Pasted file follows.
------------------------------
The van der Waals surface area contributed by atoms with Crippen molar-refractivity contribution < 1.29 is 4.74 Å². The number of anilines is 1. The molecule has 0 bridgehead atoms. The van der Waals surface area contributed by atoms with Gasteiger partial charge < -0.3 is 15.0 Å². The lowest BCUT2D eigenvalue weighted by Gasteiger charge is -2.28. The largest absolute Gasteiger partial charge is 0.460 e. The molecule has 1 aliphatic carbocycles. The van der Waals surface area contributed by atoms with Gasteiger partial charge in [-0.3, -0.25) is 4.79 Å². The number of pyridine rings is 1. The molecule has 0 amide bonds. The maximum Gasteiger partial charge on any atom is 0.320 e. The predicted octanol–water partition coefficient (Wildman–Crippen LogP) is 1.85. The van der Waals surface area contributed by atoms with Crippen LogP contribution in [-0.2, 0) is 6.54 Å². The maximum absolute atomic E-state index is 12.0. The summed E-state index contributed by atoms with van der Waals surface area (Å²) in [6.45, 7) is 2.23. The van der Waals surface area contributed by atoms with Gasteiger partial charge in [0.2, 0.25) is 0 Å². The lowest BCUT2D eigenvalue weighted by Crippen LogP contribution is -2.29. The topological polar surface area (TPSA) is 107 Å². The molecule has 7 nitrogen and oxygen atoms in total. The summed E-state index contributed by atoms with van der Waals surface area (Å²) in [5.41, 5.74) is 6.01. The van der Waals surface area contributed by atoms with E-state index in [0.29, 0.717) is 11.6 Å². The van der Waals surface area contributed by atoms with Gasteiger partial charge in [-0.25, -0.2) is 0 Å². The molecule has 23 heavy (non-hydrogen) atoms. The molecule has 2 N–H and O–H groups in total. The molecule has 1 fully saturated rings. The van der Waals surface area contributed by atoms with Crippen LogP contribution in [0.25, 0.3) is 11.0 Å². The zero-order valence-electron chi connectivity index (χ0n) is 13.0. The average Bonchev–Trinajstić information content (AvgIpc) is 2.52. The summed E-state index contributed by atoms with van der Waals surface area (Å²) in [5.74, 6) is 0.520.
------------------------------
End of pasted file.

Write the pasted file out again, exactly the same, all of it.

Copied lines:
The van der Waals surface area contributed by atoms with Crippen molar-refractivity contribution < 1.29 is 4.74 Å². The number of anilines is 1. The molecule has 0 bridgehead atoms. The van der Waals surface area contributed by atoms with Gasteiger partial charge < -0.3 is 15.0 Å². The lowest BCUT2D eigenvalue weighted by Gasteiger charge is -2.28. The largest absolute Gasteiger partial charge is 0.460 e. The molecule has 1 aliphatic carbocycles. The van der Waals surface area contributed by atoms with Gasteiger partial charge in [-0.3, -0.25) is 4.79 Å². The number of pyridine rings is 1. The molecule has 0 amide bonds. The maximum Gasteiger partial charge on any atom is 0.320 e. The predicted octanol–water partition coefficient (Wildman–Crippen LogP) is 1.85. The van der Waals surface area contributed by atoms with Crippen LogP contribution in [-0.2, 0) is 6.54 Å². The maximum absolute atomic E-state index is 12.0. The summed E-state index contributed by atoms with van der Waals surface area (Å²) in [6.45, 7) is 2.23. The van der Waals surface area contributed by atoms with Gasteiger partial charge in [0.2, 0.25) is 0 Å². The lowest BCUT2D eigenvalue weighted by Crippen LogP contribution is -2.29. The topological polar surface area (TPSA) is 107 Å². The molecule has 7 nitrogen and oxygen atoms in total. The summed E-state index contributed by atoms with van der Waals surface area (Å²) in [5.41, 5.74) is 6.01. The van der Waals surface area contributed by atoms with E-state index in [0.29, 0.717) is 11.6 Å². The van der Waals surface area contributed by atoms with Gasteiger partial charge in [-0.25, -0.2) is 0 Å². The molecule has 23 heavy (non-hydrogen) atoms. The molecule has 2 N–H and O–H groups in total. The molecule has 1 fully saturated rings. The van der Waals surface area contributed by atoms with Crippen LogP contribution in [0.25, 0.3) is 11.0 Å². The zero-order valence-electron chi connectivity index (χ0n) is 13.0. The average Bonchev–Trinajstić information content (AvgIpc) is 2.52. The summed E-state index contributed by atoms with van der Waals surface area (Å²) in [5.74, 6) is 0.520.